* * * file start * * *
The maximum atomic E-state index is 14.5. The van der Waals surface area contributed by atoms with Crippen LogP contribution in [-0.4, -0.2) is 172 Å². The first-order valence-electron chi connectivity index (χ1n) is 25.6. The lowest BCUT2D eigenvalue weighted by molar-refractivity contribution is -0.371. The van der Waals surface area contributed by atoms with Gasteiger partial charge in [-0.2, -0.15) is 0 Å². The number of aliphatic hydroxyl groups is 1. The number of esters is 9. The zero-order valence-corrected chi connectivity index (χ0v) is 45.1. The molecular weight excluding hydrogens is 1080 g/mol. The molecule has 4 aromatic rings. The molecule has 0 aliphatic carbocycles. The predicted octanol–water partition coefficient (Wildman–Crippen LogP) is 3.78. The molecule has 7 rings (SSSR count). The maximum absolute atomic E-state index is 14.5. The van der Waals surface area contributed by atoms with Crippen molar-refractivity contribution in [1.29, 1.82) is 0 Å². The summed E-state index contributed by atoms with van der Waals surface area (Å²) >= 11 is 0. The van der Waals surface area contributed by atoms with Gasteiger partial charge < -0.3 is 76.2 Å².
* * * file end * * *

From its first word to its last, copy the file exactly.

The maximum atomic E-state index is 14.5. The van der Waals surface area contributed by atoms with Crippen LogP contribution in [-0.4, -0.2) is 172 Å². The first-order valence-electron chi connectivity index (χ1n) is 25.6. The lowest BCUT2D eigenvalue weighted by molar-refractivity contribution is -0.371. The van der Waals surface area contributed by atoms with Gasteiger partial charge in [-0.2, -0.15) is 0 Å². The number of aliphatic hydroxyl groups is 1. The number of esters is 9. The zero-order valence-corrected chi connectivity index (χ0v) is 45.1. The molecular weight excluding hydrogens is 1080 g/mol. The molecule has 4 aromatic rings. The molecule has 0 aliphatic carbocycles. The predicted octanol–water partition coefficient (Wildman–Crippen LogP) is 3.78. The molecule has 7 rings (SSSR count). The maximum absolute atomic E-state index is 14.5. The van der Waals surface area contributed by atoms with Crippen molar-refractivity contribution in [1.29, 1.82) is 0 Å². The summed E-state index contributed by atoms with van der Waals surface area (Å²) >= 11 is 0. The van der Waals surface area contributed by atoms with Gasteiger partial charge < -0.3 is 76.2 Å².